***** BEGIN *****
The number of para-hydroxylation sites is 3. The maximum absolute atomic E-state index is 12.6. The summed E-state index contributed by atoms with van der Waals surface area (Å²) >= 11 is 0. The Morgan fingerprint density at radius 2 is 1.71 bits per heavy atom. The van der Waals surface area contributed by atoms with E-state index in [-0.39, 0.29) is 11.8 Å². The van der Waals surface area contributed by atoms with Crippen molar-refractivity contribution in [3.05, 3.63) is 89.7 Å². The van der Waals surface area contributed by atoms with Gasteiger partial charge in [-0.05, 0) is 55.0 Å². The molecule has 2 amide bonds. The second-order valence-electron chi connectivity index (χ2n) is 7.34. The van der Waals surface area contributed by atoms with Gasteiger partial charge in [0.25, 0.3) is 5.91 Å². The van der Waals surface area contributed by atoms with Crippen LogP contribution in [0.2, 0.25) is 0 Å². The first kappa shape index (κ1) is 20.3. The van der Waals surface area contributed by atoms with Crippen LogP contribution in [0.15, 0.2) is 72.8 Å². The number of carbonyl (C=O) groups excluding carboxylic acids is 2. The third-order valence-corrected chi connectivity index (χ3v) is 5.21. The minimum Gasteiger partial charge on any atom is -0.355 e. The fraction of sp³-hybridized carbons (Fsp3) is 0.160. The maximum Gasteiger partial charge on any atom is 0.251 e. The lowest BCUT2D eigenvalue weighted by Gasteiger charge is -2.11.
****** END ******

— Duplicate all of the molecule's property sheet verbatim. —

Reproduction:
The number of para-hydroxylation sites is 3. The maximum absolute atomic E-state index is 12.6. The summed E-state index contributed by atoms with van der Waals surface area (Å²) >= 11 is 0. The Morgan fingerprint density at radius 2 is 1.71 bits per heavy atom. The van der Waals surface area contributed by atoms with E-state index in [-0.39, 0.29) is 11.8 Å². The van der Waals surface area contributed by atoms with Crippen molar-refractivity contribution in [3.05, 3.63) is 89.7 Å². The van der Waals surface area contributed by atoms with Gasteiger partial charge in [-0.05, 0) is 55.0 Å². The molecule has 2 amide bonds. The second-order valence-electron chi connectivity index (χ2n) is 7.34. The van der Waals surface area contributed by atoms with Gasteiger partial charge in [0.25, 0.3) is 5.91 Å². The van der Waals surface area contributed by atoms with Crippen LogP contribution in [0.2, 0.25) is 0 Å². The first kappa shape index (κ1) is 20.3. The van der Waals surface area contributed by atoms with Crippen LogP contribution in [0.15, 0.2) is 72.8 Å². The number of carbonyl (C=O) groups excluding carboxylic acids is 2. The third-order valence-corrected chi connectivity index (χ3v) is 5.21. The minimum Gasteiger partial charge on any atom is -0.355 e. The fraction of sp³-hybridized carbons (Fsp3) is 0.160. The maximum Gasteiger partial charge on any atom is 0.251 e. The lowest BCUT2D eigenvalue weighted by Gasteiger charge is -2.11.